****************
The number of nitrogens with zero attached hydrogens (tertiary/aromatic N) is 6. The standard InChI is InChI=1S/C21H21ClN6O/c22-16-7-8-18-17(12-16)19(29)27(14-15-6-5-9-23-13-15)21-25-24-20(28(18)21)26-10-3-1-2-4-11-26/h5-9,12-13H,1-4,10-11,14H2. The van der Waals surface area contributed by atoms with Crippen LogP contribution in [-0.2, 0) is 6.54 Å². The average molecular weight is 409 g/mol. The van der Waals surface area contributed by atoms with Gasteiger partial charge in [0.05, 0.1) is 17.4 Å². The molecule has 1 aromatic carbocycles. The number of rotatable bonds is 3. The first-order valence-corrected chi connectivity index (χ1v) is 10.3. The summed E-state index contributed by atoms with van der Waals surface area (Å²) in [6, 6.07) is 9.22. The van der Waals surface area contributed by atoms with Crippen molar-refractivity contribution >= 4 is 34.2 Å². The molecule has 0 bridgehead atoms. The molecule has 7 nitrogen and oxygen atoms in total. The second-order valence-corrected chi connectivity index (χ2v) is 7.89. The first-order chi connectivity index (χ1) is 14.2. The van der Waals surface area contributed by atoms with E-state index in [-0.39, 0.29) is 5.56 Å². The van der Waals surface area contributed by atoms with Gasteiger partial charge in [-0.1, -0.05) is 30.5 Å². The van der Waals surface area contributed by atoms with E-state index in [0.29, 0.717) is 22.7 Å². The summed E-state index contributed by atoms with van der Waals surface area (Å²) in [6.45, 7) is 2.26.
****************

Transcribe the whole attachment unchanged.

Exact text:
The number of nitrogens with zero attached hydrogens (tertiary/aromatic N) is 6. The standard InChI is InChI=1S/C21H21ClN6O/c22-16-7-8-18-17(12-16)19(29)27(14-15-6-5-9-23-13-15)21-25-24-20(28(18)21)26-10-3-1-2-4-11-26/h5-9,12-13H,1-4,10-11,14H2. The van der Waals surface area contributed by atoms with Crippen LogP contribution in [-0.2, 0) is 6.54 Å². The average molecular weight is 409 g/mol. The van der Waals surface area contributed by atoms with Gasteiger partial charge in [0.05, 0.1) is 17.4 Å². The molecule has 1 aromatic carbocycles. The number of rotatable bonds is 3. The first-order valence-corrected chi connectivity index (χ1v) is 10.3. The summed E-state index contributed by atoms with van der Waals surface area (Å²) in [6, 6.07) is 9.22. The van der Waals surface area contributed by atoms with Crippen molar-refractivity contribution >= 4 is 34.2 Å². The molecule has 0 bridgehead atoms. The molecule has 7 nitrogen and oxygen atoms in total. The second-order valence-corrected chi connectivity index (χ2v) is 7.89. The first-order chi connectivity index (χ1) is 14.2. The van der Waals surface area contributed by atoms with E-state index in [-0.39, 0.29) is 5.56 Å². The van der Waals surface area contributed by atoms with Gasteiger partial charge in [-0.1, -0.05) is 30.5 Å². The van der Waals surface area contributed by atoms with E-state index in [0.29, 0.717) is 22.7 Å². The summed E-state index contributed by atoms with van der Waals surface area (Å²) in [6.45, 7) is 2.26.